The bill not only would rein in chain migration and end the visa lottery but also would crack down on sanctuary cities, make it tougher to game the asylum system and allow for faster deportations of new illegal immigrants — a move that could cut down on the new surge in illegal immigrant children and families.

The Border Patrol nabbed 12,204 Unaccompanied Alien Children and family members last month, and nearly 6,000 more were detained by Customs and Border Protection officers running the ports of entry, according to data released Tuesday.

Mr. Goodlatte and the three chief co-sponsors, all of whom were included in the meeting, said the bill would be introduced this week.

Mr. Trump said that legislation would lead off the congressional action.

“It could be a good way of starting,” Mr. Trump said.

But that bill goes well beyond the four areas all sides said they had agreed to focus on, so it’s not clear how it will fit into ongoing negotiations.

Mr. Trump, while calling for a series of immigration changes, said his biggest focus is on the wall, curtailing family-based chain migration that allows migrants to sponsor relatives beyond the nuclear family, and nixing the visa lottery.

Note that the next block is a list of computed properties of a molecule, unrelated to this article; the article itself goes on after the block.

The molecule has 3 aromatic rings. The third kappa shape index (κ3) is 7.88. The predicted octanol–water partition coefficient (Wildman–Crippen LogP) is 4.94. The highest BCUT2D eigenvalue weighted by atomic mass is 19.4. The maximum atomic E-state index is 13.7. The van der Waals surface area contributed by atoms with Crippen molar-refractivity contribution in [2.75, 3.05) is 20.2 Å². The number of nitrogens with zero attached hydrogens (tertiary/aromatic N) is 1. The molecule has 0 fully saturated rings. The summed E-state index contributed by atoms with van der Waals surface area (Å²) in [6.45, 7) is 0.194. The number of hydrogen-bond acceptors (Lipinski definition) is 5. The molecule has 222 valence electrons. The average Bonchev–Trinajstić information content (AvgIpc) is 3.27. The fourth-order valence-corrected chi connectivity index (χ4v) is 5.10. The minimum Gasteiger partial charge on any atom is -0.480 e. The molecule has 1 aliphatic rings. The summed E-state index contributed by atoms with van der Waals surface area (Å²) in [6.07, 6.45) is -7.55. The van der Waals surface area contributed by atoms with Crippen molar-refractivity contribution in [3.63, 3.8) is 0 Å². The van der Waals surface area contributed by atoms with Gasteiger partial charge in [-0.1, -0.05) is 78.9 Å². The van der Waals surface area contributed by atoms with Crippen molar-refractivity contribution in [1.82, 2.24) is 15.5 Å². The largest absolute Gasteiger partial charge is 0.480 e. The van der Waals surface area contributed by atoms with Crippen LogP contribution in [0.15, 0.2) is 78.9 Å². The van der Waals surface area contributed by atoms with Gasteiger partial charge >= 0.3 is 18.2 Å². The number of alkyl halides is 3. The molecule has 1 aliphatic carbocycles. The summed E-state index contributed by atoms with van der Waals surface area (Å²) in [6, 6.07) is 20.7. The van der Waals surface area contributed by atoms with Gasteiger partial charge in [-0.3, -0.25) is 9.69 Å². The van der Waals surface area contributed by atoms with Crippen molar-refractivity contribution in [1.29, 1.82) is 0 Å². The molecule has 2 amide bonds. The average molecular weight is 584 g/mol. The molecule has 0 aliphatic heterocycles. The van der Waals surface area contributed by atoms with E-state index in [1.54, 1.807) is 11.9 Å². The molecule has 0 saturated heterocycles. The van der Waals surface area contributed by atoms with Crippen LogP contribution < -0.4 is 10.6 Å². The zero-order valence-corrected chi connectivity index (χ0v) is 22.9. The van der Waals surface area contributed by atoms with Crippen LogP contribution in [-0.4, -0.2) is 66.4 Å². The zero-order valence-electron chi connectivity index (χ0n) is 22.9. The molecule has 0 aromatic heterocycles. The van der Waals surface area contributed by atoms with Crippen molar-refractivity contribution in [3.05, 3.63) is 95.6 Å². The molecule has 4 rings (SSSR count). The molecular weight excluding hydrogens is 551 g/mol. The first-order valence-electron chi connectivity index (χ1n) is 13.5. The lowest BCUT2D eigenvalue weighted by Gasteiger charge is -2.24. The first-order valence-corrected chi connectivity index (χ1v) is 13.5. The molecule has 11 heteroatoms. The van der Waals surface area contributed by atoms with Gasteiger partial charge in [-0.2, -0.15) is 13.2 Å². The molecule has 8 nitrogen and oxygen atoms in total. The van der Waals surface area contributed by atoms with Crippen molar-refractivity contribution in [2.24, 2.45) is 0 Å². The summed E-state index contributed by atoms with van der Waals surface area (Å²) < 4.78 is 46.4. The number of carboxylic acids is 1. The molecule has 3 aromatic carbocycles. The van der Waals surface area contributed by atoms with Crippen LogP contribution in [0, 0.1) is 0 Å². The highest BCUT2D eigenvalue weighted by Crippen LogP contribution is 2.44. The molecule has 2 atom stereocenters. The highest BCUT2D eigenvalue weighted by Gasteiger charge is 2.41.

He pointed to recent terrorist attacks that involved migrants who entered the U.S. because of the visa lottery and chain migration.

But many Democrats object to any action other than approving legal status for Dreamers, saying the wall, chain migration and the rest can wait.

“There is a terrible misunderstanding about chain migration and the truth about the visa lottery,” said Sen. Mazie Hirono, a Hawaii Democrat who attending the meeting. “But the most difficult issue will be border security.”

Rep. Luis Gutierrez, who for years has been at the forefront of Democrats’ fight for amnesty for illegal immigrants, said the chain migration and visa lottery issues were deal breakers.

“You have conceded to the xenophobic right wing,” said the Illinois Democrat.

⦁ David Sherfinski contributed to this report.

© Copyright (c) 2018 News World Communications, Inc.